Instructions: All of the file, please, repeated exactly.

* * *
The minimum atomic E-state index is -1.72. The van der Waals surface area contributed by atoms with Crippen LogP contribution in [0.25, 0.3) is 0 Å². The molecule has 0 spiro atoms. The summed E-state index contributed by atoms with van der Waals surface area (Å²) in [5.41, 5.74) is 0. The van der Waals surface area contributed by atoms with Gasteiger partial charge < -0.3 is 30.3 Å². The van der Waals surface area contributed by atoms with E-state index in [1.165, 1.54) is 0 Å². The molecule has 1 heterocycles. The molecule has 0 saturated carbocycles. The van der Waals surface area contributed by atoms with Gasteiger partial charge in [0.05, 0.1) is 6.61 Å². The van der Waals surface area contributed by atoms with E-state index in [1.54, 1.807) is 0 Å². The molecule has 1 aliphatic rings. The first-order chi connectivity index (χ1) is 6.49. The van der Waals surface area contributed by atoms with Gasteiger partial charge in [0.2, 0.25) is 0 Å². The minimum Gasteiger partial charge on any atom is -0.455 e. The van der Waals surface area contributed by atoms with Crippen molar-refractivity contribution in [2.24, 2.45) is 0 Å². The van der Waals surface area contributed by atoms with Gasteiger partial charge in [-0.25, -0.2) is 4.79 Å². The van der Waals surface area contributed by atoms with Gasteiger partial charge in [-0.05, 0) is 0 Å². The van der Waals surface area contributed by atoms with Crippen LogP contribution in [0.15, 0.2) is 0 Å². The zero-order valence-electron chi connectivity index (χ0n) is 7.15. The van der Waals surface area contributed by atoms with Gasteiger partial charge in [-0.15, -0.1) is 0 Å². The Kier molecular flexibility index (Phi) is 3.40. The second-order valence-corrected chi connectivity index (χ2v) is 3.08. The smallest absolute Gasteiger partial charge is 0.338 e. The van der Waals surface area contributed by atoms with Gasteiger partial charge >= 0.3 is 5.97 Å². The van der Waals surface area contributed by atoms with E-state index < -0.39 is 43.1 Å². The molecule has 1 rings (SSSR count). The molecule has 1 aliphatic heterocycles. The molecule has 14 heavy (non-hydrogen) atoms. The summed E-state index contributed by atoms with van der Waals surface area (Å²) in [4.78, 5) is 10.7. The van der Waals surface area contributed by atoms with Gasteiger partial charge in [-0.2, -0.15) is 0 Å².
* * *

The minimum atomic E-state index is -1.72. The van der Waals surface area contributed by atoms with Crippen LogP contribution in [0.25, 0.3) is 0 Å². The molecule has 0 spiro atoms. The summed E-state index contributed by atoms with van der Waals surface area (Å²) in [5.41, 5.74) is 0. The van der Waals surface area contributed by atoms with Gasteiger partial charge < -0.3 is 30.3 Å². The van der Waals surface area contributed by atoms with E-state index in [1.165, 1.54) is 0 Å². The molecule has 1 heterocycles. The molecule has 0 saturated carbocycles. The van der Waals surface area contributed by atoms with Gasteiger partial charge in [0.05, 0.1) is 6.61 Å². The van der Waals surface area contributed by atoms with E-state index in [1.54, 1.807) is 0 Å². The molecule has 1 aliphatic rings. The first-order chi connectivity index (χ1) is 6.49. The van der Waals surface area contributed by atoms with Gasteiger partial charge in [0.2, 0.25) is 0 Å². The minimum Gasteiger partial charge on any atom is -0.455 e. The van der Waals surface area contributed by atoms with Crippen molar-refractivity contribution in [2.24, 2.45) is 0 Å². The van der Waals surface area contributed by atoms with Gasteiger partial charge in [-0.25, -0.2) is 4.79 Å². The van der Waals surface area contributed by atoms with Gasteiger partial charge in [-0.05, 0) is 0 Å². The van der Waals surface area contributed by atoms with Crippen LogP contribution in [0.15, 0.2) is 0 Å². The zero-order valence-electron chi connectivity index (χ0n) is 7.15. The van der Waals surface area contributed by atoms with Gasteiger partial charge in [-0.15, -0.1) is 0 Å². The Kier molecular flexibility index (Phi) is 3.40. The second-order valence-corrected chi connectivity index (χ2v) is 3.08. The smallest absolute Gasteiger partial charge is 0.338 e. The van der Waals surface area contributed by atoms with Gasteiger partial charge >= 0.3 is 5.97 Å². The van der Waals surface area contributed by atoms with E-state index < -0.39 is 43.1 Å². The molecule has 1 rings (SSSR count). The molecule has 1 aliphatic heterocycles. The molecule has 14 heavy (non-hydrogen) atoms. The summed E-state index contributed by atoms with van der Waals surface area (Å²) in [4.78, 5) is 10.7. The van der Waals surface area contributed by atoms with Gasteiger partial charge in [-0.2, -0.15) is 0 Å².